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Probate Wills

Probate wills refer to decedents Last Will and Testaments which are held in probate. Unless a Will is contained within a living trust, it must be validated through the probate court. Probate is the process used to inventory assets, pay outstanding debts, and distribute assets to appropriate beneficiaries.

An original copy of probate wills, along with the decedent's death certificate, must be presented to the probate judge. Either the estate administrator or probate attorney delivers these documents to the court house in the county where the decedent resided.

The Administrator is responsible for providing documents to probate lawyers, taking inventory of the decedent's assets, distributing assets to heirs, and filing a final tax return on behalf of the decedent. Probate executors must report to the probate judge and provide written documentation to show all facets of handling the estate are in order.

If the decedent owned real estate, directions for care and distribution are outlined in their Will. If a mortgage exists, the estate must continue making payments on the loan or face the risk of having the property fall into foreclosure.

If the estate does not have adequate funds to maintain payments on the property, the estate executor can petition the court and request authorization to sell the real estate. In instances where multiple heirs are entitled to the property, each must agree to the sale.

Probate real estate provides lucrative opportunities for investors. Oftentimes, real estate held in probate can be a huge headache for the estate. In addition to mortgage payments, the estate must take care of maintenance, repairs, lawn care, property taxes, insurance and, in some cases, homeowners' association fees.

If heirs reside out of town, the estate may need to hire outside contractors to maintain the property. Otherwise, heirs will need to travel back and forth to oversee the property. Either way, this can place a heavy financial burden on the estate or the heirs. Although heirs can be reimbursed for travel expenses, they must wait until probate wills are processed and approved by the probate court.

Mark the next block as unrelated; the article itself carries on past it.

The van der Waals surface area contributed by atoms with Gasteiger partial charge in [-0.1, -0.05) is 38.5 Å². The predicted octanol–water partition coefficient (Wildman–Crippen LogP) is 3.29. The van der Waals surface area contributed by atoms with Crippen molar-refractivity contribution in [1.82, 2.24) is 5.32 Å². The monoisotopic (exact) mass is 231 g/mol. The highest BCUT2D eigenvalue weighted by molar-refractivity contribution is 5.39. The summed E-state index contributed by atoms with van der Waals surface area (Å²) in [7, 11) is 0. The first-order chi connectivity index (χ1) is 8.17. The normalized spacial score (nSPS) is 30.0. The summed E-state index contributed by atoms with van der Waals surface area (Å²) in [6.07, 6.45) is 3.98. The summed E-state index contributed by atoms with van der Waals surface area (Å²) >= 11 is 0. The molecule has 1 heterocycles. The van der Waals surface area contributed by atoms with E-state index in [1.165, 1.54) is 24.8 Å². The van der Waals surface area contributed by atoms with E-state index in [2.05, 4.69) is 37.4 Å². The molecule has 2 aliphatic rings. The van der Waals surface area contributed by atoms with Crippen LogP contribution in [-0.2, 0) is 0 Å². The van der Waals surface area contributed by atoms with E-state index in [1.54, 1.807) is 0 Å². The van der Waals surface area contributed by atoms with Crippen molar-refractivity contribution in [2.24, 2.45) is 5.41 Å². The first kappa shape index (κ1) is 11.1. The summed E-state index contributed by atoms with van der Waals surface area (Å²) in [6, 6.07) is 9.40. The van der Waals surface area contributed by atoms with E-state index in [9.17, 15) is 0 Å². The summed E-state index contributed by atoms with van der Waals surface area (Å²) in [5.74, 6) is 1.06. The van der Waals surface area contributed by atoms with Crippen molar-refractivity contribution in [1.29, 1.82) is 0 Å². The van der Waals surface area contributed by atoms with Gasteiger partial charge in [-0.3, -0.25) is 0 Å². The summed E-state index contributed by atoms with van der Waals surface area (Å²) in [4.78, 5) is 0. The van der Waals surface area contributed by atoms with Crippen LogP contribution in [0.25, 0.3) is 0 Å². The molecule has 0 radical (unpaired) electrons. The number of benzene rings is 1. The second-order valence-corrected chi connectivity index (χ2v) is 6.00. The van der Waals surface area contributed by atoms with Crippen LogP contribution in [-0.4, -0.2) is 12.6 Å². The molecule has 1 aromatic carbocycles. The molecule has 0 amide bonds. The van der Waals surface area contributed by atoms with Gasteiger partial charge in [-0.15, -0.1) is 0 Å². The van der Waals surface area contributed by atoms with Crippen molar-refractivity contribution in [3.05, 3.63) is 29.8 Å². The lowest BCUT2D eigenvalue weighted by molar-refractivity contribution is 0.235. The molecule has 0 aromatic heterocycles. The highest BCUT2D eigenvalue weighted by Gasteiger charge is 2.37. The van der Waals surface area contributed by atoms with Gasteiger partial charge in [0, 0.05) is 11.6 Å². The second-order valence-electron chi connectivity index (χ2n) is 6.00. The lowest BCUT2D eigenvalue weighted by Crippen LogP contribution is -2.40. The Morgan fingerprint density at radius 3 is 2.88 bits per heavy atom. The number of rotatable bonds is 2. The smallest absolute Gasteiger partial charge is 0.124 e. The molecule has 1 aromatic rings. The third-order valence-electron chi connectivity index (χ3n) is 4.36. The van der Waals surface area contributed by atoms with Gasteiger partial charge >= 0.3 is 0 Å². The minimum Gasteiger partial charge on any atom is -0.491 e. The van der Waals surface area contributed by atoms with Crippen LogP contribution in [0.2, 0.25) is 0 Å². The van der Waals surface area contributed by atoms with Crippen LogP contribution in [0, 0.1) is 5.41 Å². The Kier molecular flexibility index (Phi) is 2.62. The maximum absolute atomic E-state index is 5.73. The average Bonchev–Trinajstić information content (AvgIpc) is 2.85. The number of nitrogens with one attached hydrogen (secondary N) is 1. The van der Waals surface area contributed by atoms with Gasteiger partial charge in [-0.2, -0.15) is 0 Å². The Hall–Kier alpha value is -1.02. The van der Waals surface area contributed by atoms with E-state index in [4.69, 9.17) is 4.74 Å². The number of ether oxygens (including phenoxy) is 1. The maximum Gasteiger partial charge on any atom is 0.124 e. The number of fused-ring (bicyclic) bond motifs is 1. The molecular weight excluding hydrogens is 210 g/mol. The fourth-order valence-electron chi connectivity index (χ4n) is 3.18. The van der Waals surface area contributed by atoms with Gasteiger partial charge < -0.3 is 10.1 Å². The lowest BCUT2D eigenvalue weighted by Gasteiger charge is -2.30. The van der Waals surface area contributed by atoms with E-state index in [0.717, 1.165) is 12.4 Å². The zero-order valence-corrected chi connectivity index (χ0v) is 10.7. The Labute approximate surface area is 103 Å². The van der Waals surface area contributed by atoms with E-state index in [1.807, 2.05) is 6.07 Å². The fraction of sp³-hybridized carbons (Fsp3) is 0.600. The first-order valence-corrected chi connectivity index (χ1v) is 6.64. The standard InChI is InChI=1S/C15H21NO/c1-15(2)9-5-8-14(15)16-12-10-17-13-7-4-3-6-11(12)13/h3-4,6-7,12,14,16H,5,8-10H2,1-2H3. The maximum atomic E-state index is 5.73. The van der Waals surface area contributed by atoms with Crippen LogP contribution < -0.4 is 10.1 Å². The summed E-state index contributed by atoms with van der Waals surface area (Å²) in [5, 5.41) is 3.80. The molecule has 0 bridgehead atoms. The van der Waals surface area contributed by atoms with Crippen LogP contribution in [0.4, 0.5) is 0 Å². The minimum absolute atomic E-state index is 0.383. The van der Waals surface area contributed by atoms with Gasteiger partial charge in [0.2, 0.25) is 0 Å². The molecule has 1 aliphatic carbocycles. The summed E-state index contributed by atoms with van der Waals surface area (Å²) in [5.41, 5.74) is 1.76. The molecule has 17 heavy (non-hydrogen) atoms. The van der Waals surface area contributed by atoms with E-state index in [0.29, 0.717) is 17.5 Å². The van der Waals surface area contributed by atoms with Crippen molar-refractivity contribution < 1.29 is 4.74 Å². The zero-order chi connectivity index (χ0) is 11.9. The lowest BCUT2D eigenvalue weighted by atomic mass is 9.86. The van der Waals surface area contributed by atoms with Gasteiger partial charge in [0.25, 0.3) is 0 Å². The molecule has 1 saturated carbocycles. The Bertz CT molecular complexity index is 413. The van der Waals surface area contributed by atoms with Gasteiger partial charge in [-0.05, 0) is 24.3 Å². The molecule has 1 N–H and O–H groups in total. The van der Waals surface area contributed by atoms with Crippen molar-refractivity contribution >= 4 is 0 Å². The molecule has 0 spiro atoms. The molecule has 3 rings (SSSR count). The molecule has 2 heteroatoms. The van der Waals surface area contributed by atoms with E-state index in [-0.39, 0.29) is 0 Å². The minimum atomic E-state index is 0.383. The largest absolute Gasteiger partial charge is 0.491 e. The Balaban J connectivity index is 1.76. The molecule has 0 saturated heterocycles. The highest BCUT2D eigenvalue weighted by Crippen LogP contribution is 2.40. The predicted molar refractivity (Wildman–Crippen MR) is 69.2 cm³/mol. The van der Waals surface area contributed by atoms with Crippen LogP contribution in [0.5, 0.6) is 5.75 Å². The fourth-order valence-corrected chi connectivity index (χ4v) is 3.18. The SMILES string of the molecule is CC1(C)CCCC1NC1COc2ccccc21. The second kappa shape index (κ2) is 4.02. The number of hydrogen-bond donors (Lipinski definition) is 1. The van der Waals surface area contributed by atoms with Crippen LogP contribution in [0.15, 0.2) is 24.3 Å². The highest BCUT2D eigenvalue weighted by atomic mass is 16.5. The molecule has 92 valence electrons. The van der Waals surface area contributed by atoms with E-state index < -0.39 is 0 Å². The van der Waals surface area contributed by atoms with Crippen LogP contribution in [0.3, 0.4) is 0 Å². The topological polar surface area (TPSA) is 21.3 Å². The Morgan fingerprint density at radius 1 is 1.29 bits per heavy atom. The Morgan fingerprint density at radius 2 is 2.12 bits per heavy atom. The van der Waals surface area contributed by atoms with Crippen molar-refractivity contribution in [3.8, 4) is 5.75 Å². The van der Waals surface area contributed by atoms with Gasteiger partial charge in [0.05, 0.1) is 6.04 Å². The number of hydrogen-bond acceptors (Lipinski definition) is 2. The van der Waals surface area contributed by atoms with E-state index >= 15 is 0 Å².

In some instances, the estate simply does not have enough money to maintain mortgage payments. While heirs are not responsible for paying out-of-pocket, some choose to do so to avoid foreclosure. Oftentimes, heirs will sell real estate for what is owed on the note in order to eliminate the financial burden.

It is not uncommon for real estate investors to purchase probate real estate for pennies on the dollar. In most cases, probate property is generally in good shape. Not only can investors purchase the property significantly under market value, they usually do not have to spend a lot of money returning the home to good condition.

Investing in probate real estate is a secret weapon that not too many investors are privy to. If you would like to add this weapon to your arsenal of investing tools, we invite you to learn more in our probate and real estate investing article library.

Simon Volkov presents hundreds of articles on current investment trends, estate planning, personal money management, and other important life matters. New articles are added on a weekly basis, so please take a moment to bookmark SimonVolkov.com. We look forward to becoming your trusted information source!

Last, but not least, if you are entitled to probate inheritance and in need of cash, contact Simon Volkov today. We might be able to offer you options you did not realize existed.